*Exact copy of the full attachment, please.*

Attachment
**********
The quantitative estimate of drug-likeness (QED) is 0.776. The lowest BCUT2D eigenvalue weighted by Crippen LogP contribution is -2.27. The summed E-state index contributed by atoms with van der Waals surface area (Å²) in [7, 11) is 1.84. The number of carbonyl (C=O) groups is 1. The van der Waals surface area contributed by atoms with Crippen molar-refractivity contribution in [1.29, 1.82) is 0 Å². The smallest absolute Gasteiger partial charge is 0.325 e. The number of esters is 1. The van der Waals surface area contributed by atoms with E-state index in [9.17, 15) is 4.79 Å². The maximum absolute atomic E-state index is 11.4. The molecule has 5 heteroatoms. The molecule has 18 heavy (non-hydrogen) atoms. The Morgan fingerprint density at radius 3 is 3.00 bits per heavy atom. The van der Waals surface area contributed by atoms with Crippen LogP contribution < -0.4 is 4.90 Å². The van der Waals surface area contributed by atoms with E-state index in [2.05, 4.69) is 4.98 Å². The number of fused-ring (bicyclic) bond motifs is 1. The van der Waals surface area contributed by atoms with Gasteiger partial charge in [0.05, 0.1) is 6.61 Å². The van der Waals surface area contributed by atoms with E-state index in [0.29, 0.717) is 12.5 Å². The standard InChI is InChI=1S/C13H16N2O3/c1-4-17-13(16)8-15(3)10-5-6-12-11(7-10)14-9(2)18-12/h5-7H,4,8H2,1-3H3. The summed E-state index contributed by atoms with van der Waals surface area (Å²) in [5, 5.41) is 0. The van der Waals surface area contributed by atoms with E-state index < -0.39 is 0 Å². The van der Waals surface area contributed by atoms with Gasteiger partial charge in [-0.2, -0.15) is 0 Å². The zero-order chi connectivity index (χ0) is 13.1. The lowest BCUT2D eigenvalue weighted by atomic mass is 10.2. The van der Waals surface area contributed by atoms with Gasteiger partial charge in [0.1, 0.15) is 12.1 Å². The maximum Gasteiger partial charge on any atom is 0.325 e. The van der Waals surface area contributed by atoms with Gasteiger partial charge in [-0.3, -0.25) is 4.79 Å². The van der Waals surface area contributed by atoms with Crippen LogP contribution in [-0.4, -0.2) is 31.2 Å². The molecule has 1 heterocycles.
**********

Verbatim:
The quantitative estimate of drug-likeness (QED) is 0.776. The lowest BCUT2D eigenvalue weighted by Crippen LogP contribution is -2.27. The summed E-state index contributed by atoms with van der Waals surface area (Å²) in [7, 11) is 1.84. The number of carbonyl (C=O) groups is 1. The van der Waals surface area contributed by atoms with Crippen molar-refractivity contribution in [1.29, 1.82) is 0 Å². The smallest absolute Gasteiger partial charge is 0.325 e. The number of esters is 1. The van der Waals surface area contributed by atoms with E-state index in [9.17, 15) is 4.79 Å². The maximum absolute atomic E-state index is 11.4. The molecule has 5 heteroatoms. The molecule has 18 heavy (non-hydrogen) atoms. The Morgan fingerprint density at radius 3 is 3.00 bits per heavy atom. The van der Waals surface area contributed by atoms with Crippen LogP contribution < -0.4 is 4.90 Å². The van der Waals surface area contributed by atoms with E-state index in [2.05, 4.69) is 4.98 Å². The number of fused-ring (bicyclic) bond motifs is 1. The van der Waals surface area contributed by atoms with Gasteiger partial charge in [0.05, 0.1) is 6.61 Å². The van der Waals surface area contributed by atoms with E-state index in [0.29, 0.717) is 12.5 Å². The standard InChI is InChI=1S/C13H16N2O3/c1-4-17-13(16)8-15(3)10-5-6-12-11(7-10)14-9(2)18-12/h5-7H,4,8H2,1-3H3. The summed E-state index contributed by atoms with van der Waals surface area (Å²) in [5, 5.41) is 0. The van der Waals surface area contributed by atoms with E-state index < -0.39 is 0 Å². The van der Waals surface area contributed by atoms with Gasteiger partial charge in [-0.2, -0.15) is 0 Å². The zero-order chi connectivity index (χ0) is 13.1. The lowest BCUT2D eigenvalue weighted by atomic mass is 10.2. The van der Waals surface area contributed by atoms with Gasteiger partial charge in [0.1, 0.15) is 12.1 Å². The maximum Gasteiger partial charge on any atom is 0.325 e. The van der Waals surface area contributed by atoms with Gasteiger partial charge in [-0.3, -0.25) is 4.79 Å². The van der Waals surface area contributed by atoms with Crippen LogP contribution in [-0.4, -0.2) is 31.2 Å². The molecule has 1 heterocycles.